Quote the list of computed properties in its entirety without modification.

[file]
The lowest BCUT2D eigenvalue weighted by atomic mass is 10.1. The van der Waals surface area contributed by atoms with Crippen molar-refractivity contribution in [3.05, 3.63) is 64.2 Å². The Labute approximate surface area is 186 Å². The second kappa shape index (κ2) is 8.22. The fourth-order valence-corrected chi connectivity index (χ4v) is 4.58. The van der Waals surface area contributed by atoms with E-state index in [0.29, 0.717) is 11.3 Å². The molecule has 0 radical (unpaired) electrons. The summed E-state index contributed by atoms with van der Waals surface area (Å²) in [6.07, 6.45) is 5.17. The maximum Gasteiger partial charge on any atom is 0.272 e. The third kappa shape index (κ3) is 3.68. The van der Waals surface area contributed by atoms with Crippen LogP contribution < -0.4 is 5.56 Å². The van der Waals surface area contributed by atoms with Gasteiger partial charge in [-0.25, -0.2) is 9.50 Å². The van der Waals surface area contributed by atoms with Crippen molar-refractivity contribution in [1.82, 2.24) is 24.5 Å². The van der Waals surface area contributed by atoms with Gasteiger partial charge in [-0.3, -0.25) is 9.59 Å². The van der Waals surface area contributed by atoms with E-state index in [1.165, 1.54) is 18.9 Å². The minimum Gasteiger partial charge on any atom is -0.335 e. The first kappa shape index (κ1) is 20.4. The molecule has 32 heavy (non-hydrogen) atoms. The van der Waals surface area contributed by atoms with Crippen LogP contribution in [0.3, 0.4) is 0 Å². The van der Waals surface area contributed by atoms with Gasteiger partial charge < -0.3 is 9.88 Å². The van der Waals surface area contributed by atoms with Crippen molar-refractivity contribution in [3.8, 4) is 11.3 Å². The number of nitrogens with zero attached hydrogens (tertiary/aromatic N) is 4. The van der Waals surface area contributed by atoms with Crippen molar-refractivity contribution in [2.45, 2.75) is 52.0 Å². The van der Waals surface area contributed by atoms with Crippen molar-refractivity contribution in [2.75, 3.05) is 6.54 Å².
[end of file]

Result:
The lowest BCUT2D eigenvalue weighted by atomic mass is 10.1. The van der Waals surface area contributed by atoms with Crippen molar-refractivity contribution in [3.05, 3.63) is 64.2 Å². The Labute approximate surface area is 186 Å². The second kappa shape index (κ2) is 8.22. The fourth-order valence-corrected chi connectivity index (χ4v) is 4.58. The van der Waals surface area contributed by atoms with E-state index in [0.29, 0.717) is 11.3 Å². The molecule has 0 radical (unpaired) electrons. The summed E-state index contributed by atoms with van der Waals surface area (Å²) in [6.07, 6.45) is 5.17. The maximum Gasteiger partial charge on any atom is 0.272 e. The third kappa shape index (κ3) is 3.68. The van der Waals surface area contributed by atoms with Crippen LogP contribution < -0.4 is 5.56 Å². The van der Waals surface area contributed by atoms with Gasteiger partial charge in [-0.25, -0.2) is 9.50 Å². The van der Waals surface area contributed by atoms with Crippen molar-refractivity contribution in [1.82, 2.24) is 24.5 Å². The van der Waals surface area contributed by atoms with Gasteiger partial charge in [-0.3, -0.25) is 9.59 Å². The van der Waals surface area contributed by atoms with E-state index in [1.165, 1.54) is 18.9 Å². The minimum Gasteiger partial charge on any atom is -0.335 e. The first kappa shape index (κ1) is 20.4. The molecule has 32 heavy (non-hydrogen) atoms. The van der Waals surface area contributed by atoms with Crippen LogP contribution in [0.3, 0.4) is 0 Å². The van der Waals surface area contributed by atoms with Gasteiger partial charge < -0.3 is 9.88 Å². The van der Waals surface area contributed by atoms with Crippen molar-refractivity contribution in [3.8, 4) is 11.3 Å². The number of nitrogens with zero attached hydrogens (tertiary/aromatic N) is 4. The van der Waals surface area contributed by atoms with Crippen molar-refractivity contribution in [2.45, 2.75) is 52.0 Å². The van der Waals surface area contributed by atoms with Crippen molar-refractivity contribution in [2.75, 3.05) is 6.54 Å².